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Sihanoukville- Otres Beach.

Sea and Sand. A beach!

sunny 32 °C

After a bus journey with all the usual Cambodian frills (delays, use as a rice transporter and then more delays) we landed at Sihanoukville. We had heard and read a lot of bad stuff about this place. Bought by the Russians. Gun shoot outs. Massive prostitution problems. However our desire to get some R+R on the beach was just too great. But we gave the town and local party beaches a miss and got the tuk tuk out of there. We landed in Otres beach and a new Aussie owned guesthouse called "wish you were here." It was Australia day. 50c a beer, vegemite on toast and snag in a roll. What a rippa!!!

WARNING- contains swear words. Mum, Dad and Mumsmum!


This is Stephan, His name is Stephan, man ...............

So what did we do? Absolutely nothing. We read. We ate. Lynne had her nails done. Despite the calls of "hairy legs" from the local hawkers she resisted her legs being threaded. We generally did nothing.

Waiting and waiting for our bus in Phnom Penh

Waiting and waiting for our bus in Phnom Penh

Wish you were here

Wish you were here

A beach- Otres

A beach- Otres

Happy Pizza. Non happy versions available. Super happy versions also available.

Sunset on Otres beach

Sunset on Otres beach

We had landed well and truly on the banana pancake trail and we were loving it.

2 days later and we are revitalised and couldn't wait to crack on with some more exploring. Next stop Kampot. (Yes of the pepper fame!)

During the Vietnam War Sihanouk became an intensive military port first in the service of National Front for the Liberation of South Vietnam and after 1970, with the regime of General Lon Nol, at the service of the United States. With the success of the Khmer Rouge guerrillas in April 1975, the port was the last place to be evacuated by the US army. The SS Mayagüez was captured by militants of the new regime on 12 May. The US claimed that the ship was on international sea lanes, but the Khmer Rouge said that it was on Cambodian territory. This was the last official battle of the United States army in the Vietnam War. It is known as the Mayagüez incident.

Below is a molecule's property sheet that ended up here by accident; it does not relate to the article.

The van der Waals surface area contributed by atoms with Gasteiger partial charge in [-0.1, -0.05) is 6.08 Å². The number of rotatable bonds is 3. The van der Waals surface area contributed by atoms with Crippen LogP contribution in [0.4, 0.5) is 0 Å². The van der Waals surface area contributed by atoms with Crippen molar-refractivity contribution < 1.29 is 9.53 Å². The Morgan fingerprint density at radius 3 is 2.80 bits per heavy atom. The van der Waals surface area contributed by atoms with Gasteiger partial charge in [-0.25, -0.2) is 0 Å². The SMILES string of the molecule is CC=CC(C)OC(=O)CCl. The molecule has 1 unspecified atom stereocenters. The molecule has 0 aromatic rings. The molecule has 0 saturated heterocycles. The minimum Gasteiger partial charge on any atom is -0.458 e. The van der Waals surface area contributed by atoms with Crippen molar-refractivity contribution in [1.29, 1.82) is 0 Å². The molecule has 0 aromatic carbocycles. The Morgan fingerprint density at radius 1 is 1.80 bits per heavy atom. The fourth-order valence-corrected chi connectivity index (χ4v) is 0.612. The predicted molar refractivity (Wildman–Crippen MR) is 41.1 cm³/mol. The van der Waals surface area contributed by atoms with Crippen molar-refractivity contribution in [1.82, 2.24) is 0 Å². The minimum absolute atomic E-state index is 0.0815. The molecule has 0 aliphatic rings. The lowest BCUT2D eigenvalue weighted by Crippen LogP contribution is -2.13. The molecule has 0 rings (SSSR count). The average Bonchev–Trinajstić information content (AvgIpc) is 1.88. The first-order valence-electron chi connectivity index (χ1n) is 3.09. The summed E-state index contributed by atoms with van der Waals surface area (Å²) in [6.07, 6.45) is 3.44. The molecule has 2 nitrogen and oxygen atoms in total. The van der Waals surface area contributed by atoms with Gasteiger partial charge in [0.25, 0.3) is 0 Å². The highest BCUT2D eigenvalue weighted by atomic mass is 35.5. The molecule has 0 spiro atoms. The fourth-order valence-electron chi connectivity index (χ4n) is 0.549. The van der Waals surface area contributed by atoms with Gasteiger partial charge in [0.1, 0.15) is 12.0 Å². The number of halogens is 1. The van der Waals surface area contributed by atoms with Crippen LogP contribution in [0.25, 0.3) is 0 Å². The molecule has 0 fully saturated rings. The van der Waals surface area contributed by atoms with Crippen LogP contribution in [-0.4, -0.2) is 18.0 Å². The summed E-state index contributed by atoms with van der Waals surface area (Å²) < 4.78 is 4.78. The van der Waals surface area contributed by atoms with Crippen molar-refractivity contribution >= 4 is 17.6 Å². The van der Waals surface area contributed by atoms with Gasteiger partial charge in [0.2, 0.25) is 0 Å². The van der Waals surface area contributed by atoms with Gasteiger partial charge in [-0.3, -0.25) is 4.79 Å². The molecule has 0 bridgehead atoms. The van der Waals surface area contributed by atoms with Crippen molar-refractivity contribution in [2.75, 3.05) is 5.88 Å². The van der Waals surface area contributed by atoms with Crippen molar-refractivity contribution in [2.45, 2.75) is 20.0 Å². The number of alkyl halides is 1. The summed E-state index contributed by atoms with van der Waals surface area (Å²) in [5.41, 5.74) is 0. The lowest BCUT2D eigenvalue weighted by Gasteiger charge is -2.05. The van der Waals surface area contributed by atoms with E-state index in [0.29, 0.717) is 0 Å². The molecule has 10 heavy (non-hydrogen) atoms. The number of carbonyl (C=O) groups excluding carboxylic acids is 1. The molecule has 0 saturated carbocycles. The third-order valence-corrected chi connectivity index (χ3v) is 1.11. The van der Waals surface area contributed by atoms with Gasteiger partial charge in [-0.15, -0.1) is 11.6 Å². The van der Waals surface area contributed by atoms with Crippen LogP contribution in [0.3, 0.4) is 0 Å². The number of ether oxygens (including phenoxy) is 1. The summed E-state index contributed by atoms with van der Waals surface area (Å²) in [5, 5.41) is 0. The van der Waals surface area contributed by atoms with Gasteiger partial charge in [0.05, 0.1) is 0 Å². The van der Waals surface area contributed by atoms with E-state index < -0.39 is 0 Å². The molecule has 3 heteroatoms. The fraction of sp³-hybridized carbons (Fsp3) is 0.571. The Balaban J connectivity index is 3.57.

So I'm in trouble for not mentioning the fact we went to the land mine museum in Siem Reap. It was set up by Aki Ra. A former Khmer Rouge child soldier. He is clearly rock hard. He started by just helping out locals using his skills he learnt in fighting to de-arm land mines and make their land safe. But more and more people asked for his help and so he made it his full time work. Now a internationally backed NGO he has been forced to use a more internationally recognised method of destroying mines ie- blowing them up when you find them. His old method of stabbing around with a knife, knocking out the detonator and then steaming the dynamite out just won't do these days with Elf and safety around.

Mines are cruel. They last for decades and more. They are designed to maim. Some sick people make them to look like pretty plastic butterflies so children will pick them up and have their limbs blown off. Cambodia has an estimated 4-6 million land mines undiscovered. The country has over 40.000 amputees (one of the highest rates in the world). The centre was not only educational but gave a home and school to children who had been victims of land mines.

Shamefully a number of big countries will not sign up to their banning. USA, Russia, China.

Posted by Justin Woolley 02:00 Archived in Cambodia

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